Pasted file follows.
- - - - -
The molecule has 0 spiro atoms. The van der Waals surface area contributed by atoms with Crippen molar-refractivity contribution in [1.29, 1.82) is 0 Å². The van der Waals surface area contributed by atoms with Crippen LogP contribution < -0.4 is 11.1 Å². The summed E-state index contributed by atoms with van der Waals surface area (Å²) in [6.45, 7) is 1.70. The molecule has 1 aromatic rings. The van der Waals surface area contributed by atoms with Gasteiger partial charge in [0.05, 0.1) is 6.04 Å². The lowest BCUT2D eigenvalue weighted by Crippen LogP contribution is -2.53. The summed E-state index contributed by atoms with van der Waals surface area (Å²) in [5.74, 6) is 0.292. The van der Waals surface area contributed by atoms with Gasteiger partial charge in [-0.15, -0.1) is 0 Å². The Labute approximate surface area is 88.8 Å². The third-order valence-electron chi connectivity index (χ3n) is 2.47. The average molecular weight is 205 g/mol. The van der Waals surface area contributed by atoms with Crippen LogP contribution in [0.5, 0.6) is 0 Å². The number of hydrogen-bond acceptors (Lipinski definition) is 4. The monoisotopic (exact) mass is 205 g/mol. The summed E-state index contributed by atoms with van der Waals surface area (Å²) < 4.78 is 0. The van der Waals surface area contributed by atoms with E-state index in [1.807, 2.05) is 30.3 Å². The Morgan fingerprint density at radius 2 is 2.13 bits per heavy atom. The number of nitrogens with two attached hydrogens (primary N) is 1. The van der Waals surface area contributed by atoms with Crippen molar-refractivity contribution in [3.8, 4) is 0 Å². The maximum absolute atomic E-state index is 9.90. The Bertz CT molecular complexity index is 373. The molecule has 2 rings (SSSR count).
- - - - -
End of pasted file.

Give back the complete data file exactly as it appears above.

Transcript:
The molecule has 0 spiro atoms. The van der Waals surface area contributed by atoms with Crippen molar-refractivity contribution in [1.29, 1.82) is 0 Å². The van der Waals surface area contributed by atoms with Crippen LogP contribution < -0.4 is 11.1 Å². The summed E-state index contributed by atoms with van der Waals surface area (Å²) in [6.45, 7) is 1.70. The molecule has 1 aromatic rings. The van der Waals surface area contributed by atoms with Gasteiger partial charge in [0.05, 0.1) is 6.04 Å². The lowest BCUT2D eigenvalue weighted by Crippen LogP contribution is -2.53. The summed E-state index contributed by atoms with van der Waals surface area (Å²) in [5.74, 6) is 0.292. The van der Waals surface area contributed by atoms with Gasteiger partial charge in [-0.15, -0.1) is 0 Å². The Labute approximate surface area is 88.8 Å². The third-order valence-electron chi connectivity index (χ3n) is 2.47. The average molecular weight is 205 g/mol. The van der Waals surface area contributed by atoms with Crippen LogP contribution in [0.5, 0.6) is 0 Å². The number of hydrogen-bond acceptors (Lipinski definition) is 4. The monoisotopic (exact) mass is 205 g/mol. The summed E-state index contributed by atoms with van der Waals surface area (Å²) < 4.78 is 0. The van der Waals surface area contributed by atoms with E-state index in [1.807, 2.05) is 30.3 Å². The Morgan fingerprint density at radius 2 is 2.13 bits per heavy atom. The number of nitrogens with two attached hydrogens (primary N) is 1. The van der Waals surface area contributed by atoms with Crippen molar-refractivity contribution in [3.8, 4) is 0 Å². The maximum absolute atomic E-state index is 9.90. The Bertz CT molecular complexity index is 373. The molecule has 2 rings (SSSR count).